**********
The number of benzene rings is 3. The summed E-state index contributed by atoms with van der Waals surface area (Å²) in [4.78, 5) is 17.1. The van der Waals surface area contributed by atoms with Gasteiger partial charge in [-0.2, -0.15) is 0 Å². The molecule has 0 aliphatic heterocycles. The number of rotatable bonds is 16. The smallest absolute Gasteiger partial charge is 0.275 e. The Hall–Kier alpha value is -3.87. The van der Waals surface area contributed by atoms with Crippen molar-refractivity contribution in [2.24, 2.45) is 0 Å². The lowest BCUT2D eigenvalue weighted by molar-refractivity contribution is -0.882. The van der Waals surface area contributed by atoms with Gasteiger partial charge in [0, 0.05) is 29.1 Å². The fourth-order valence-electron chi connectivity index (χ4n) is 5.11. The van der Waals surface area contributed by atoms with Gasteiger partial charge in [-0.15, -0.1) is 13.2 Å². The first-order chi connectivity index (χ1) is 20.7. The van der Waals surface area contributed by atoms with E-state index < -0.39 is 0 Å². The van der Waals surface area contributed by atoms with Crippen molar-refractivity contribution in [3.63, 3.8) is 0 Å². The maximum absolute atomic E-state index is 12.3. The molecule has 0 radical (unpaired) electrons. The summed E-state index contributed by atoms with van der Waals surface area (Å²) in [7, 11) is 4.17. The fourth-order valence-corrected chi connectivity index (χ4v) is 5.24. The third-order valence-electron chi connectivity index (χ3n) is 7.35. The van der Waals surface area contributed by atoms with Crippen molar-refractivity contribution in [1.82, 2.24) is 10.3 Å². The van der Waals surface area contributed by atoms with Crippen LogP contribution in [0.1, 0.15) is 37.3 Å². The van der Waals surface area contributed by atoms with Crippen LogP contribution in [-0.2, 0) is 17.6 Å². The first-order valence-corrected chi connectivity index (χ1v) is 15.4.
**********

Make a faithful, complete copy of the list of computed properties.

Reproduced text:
The number of benzene rings is 3. The summed E-state index contributed by atoms with van der Waals surface area (Å²) in [4.78, 5) is 17.1. The van der Waals surface area contributed by atoms with Gasteiger partial charge in [-0.2, -0.15) is 0 Å². The molecule has 0 aliphatic heterocycles. The number of rotatable bonds is 16. The smallest absolute Gasteiger partial charge is 0.275 e. The Hall–Kier alpha value is -3.87. The van der Waals surface area contributed by atoms with Crippen molar-refractivity contribution in [2.24, 2.45) is 0 Å². The lowest BCUT2D eigenvalue weighted by molar-refractivity contribution is -0.882. The van der Waals surface area contributed by atoms with Gasteiger partial charge in [0, 0.05) is 29.1 Å². The fourth-order valence-electron chi connectivity index (χ4n) is 5.11. The van der Waals surface area contributed by atoms with Gasteiger partial charge in [-0.15, -0.1) is 13.2 Å². The first-order chi connectivity index (χ1) is 20.7. The van der Waals surface area contributed by atoms with E-state index < -0.39 is 0 Å². The van der Waals surface area contributed by atoms with Crippen molar-refractivity contribution in [3.63, 3.8) is 0 Å². The maximum absolute atomic E-state index is 12.3. The molecule has 0 radical (unpaired) electrons. The summed E-state index contributed by atoms with van der Waals surface area (Å²) in [7, 11) is 4.17. The fourth-order valence-corrected chi connectivity index (χ4v) is 5.24. The third-order valence-electron chi connectivity index (χ3n) is 7.35. The van der Waals surface area contributed by atoms with Crippen molar-refractivity contribution in [1.82, 2.24) is 10.3 Å². The van der Waals surface area contributed by atoms with Crippen LogP contribution in [0.1, 0.15) is 37.3 Å². The van der Waals surface area contributed by atoms with Crippen LogP contribution in [-0.2, 0) is 17.6 Å². The first-order valence-corrected chi connectivity index (χ1v) is 15.4.